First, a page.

Singapore-based exchange conglomerate Huobi Group has a unique growth strategy for emerging markets: partner with local entities and then split the profits 50/50.
Revealed exclusively to CoinDesk, the South African exchange HIZA will launch in May and join a cohort of 150 platforms under the Huobi Cloud umbrella, according to Huobi Group’s senior business director David Chen.
“We will help them get their trading volume up and we’ll expand our business when the market is more mature,” Chen said, adding that up to 80 like-minded partnerships are currently in the pipeline.
Recent expansion isn’t unique to Huobi, however. Global exchange giants like Binance are opening independent subsidiaries in emerging markets like Uganda, or investing in local exchanges the way Bittrex did with the South African exchange VALR. Similar to Bittrex, Huobi Group offers partners like HIZA access to its global order books for prime liquidity.
Interestingly, the partnership approach allows Huobi to minimize the regulatory risks of working in under-developed markets – where banking relationships require local knowledge and repercussions for unintentional missteps remain uncertain.
“They [HIZA] own their customer data, it’s not Huobi that owns it, otherwise it would be Huobi’s responsibility,” Chen said.
He added that Huobi Group has earned $1.5 million in net profit since October 2018 from Cloud partnerships that have already gone live. One such partnership is with the Nigeria-based SaBi exchange, which facilitates roughly $100,000 worth of daily volume, according to SaBi founder Lucky Uwakwe.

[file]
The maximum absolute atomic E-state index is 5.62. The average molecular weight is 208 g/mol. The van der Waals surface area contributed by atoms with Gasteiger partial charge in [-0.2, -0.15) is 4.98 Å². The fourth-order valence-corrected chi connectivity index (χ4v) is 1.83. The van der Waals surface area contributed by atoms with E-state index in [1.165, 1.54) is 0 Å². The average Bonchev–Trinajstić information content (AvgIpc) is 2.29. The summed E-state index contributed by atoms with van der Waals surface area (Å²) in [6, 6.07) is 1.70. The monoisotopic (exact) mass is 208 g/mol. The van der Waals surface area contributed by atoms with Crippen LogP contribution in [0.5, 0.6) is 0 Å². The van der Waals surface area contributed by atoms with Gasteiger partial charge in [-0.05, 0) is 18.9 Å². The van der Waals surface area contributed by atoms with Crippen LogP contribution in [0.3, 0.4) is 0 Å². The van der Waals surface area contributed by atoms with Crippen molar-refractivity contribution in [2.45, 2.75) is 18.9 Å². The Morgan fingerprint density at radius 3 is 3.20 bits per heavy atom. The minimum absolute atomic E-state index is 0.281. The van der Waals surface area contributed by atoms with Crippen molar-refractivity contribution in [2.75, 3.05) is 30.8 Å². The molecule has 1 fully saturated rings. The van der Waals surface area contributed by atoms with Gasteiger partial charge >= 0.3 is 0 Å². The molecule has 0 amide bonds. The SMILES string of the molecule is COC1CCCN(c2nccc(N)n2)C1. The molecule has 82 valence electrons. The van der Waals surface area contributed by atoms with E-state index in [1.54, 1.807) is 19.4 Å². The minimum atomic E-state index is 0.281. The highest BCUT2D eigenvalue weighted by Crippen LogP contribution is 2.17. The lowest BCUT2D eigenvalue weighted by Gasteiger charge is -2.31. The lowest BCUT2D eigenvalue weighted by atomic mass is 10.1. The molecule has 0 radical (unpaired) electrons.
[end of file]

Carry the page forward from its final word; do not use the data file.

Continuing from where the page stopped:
Chen said the aim is to have such partners processing an accumulative total of roughly $55 million in daily volume by 2020.
Uwakwe said that in Nigeria, at least, his exchange has considerable regulatory hurdles to overcome if they intend to boost volumes. That’s why, Uwakwe said, his exchange is taking a multi-pronged approach with both peer-to-peer (P2P) and over-the-counter (OTC) services.
“We are creating options to give us room in case the government decides to shut down our operations with the banks,” he said. “We want to create options for users so that they can do what is more comfortable for them.”
To be clear, none of these jurisdictions have outlawed crypto as much as they have yet to implement regulatory standards comparable with Western or even Asian markets.
“Bitcoin trading was not banned,” Nigerian lawyer Faith Obafemi told CoinDesk. “However, banks and other financial institutions were banned from investing in cryptos.”
On the other hand, HIZA founder Talha Idris told CoinDesk the South African government is starting to take a more proactive approach.
“They are seeking comments on [research] and will probably update regulations accordingly,” Idris said, speaking of local authorities. “Huobi will be helping us with all the technical aspects, especially security.”
This could turn out to be a lucrative play for Huobi Group, as a national survey by HootSuite in January 2019 found that 11 percent of South African mobile users own some cryptocurrency.
Plus, P2P exchanges like Paxful have already demonstrated that demand in various African markets, including Nigeria and South Africa, is growing even during broader market slumps. This is, in part, spurred by strict capital controls in each of those countries.
Speaking of local demand, SaBi’s Uwakwe added:
“We’ve got the drive. Even when there are many bans and restrictions, people find a way to get these things. When it comes to our daily volume, we actually do quite a lot.”
Johannesburg, South Africa image via Shutterstock
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